Dam levels dropped to around 39.2% by the end of January. The City has warned that it is not viable to use the last 10% of water in the dams and forecast for rain is dismal. The average consumption of water in Cape Town is approximately 80 million litres over the collective per day water-saving target of 800 million litres.
“It is not just critical that tourism and hospitality establishments adhere to the letter of the current water restrictions,” says FEDHASA CEO, Tshifhiwa Tshivhengwa, “We also face the challenges of educating guests and visitors and bringing them on board with the country’s water-saving efforts in this time of severe drought.”
FEDHASA keeps its members abreast of current water shortage situations as well as promotes best practices in water resource management on an on-going basis.
Tsogo Sun Hotels, for example, place notices in bathrooms that educate guests on water restrictions as well as their water-saving linen and towel replacement schedule. Under this programme, bed linen is only changed on every third day of each guest’s stay, if a change is not requested sooner, and towels that are hung up are not changed each day, unless upon request. In addition, Tsogo Sun Hotels have installed water meters and shower heads with “restricted flow” which assist greatly with the task of limiting water usage.
A number of Cape Town’s top establishments employ environmental management techniques of international standard. The V&A Waterfront introduced water-saving initiatives almost a decade ago that spokesperson Enid Vickers says save about 9,000 kilolitres of water per building per month.
The stringent level 3B water restrictions, which only allow the use of municipal water for irrigation (using a bucket or watering can), and just on Tuesdays and Saturdays, for merely one hour a day either before 9am or after 6pm, are a strong motivator for hotels, guesthouses and B&B’s to devise grey water systems to maintain the attractiveness of their properties.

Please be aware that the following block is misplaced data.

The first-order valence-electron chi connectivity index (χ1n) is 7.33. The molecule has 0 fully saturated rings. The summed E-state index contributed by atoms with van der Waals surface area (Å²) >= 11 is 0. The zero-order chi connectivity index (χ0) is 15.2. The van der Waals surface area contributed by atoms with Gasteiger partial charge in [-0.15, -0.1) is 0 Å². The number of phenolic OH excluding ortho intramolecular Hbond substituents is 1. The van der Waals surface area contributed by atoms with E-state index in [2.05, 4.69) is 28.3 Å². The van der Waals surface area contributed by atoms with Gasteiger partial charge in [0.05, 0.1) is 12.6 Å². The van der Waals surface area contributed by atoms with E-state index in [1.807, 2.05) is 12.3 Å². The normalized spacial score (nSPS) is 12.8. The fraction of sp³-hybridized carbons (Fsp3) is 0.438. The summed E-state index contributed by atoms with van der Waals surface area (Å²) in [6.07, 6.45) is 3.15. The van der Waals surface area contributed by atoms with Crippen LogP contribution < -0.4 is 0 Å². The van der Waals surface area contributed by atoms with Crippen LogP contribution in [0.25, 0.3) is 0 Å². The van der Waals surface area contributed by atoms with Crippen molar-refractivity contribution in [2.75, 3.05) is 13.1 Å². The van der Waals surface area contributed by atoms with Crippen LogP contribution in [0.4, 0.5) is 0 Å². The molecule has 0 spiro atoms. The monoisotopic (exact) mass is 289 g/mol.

The Townhouse Hotel has so far successfully motivated its guests to participate in their emergency grey water system. The hotel educates guests about the current drought conditions and inspires responsible tourism by providing buckets in bathrooms. Guests have been encouraged to take short showers with buckets placed in the stalls. These are routinely collected and used to water the hotel gardens and trees.
“Environmental management best practices, innovations and the constant promotion and facilitation of responsible tourism at establishment level is vital,” comments Tshifhiwa. "This drought is not some kind of ‘once-off’ occasion. As the effects of climate change intensify, and because South Africa has always been a water-stressed region, we encourage our members to make long-term sustainability a key focus of their operations.
Proper water management includes water harvesting, water recycling and natural water purifying; as well as water monitoring and audits; and constant water-saving practices from the basic usage by guests to implementing water-efficient systems that range from the air-conditioning to the kitchen, and from the bathroom to the food garden.”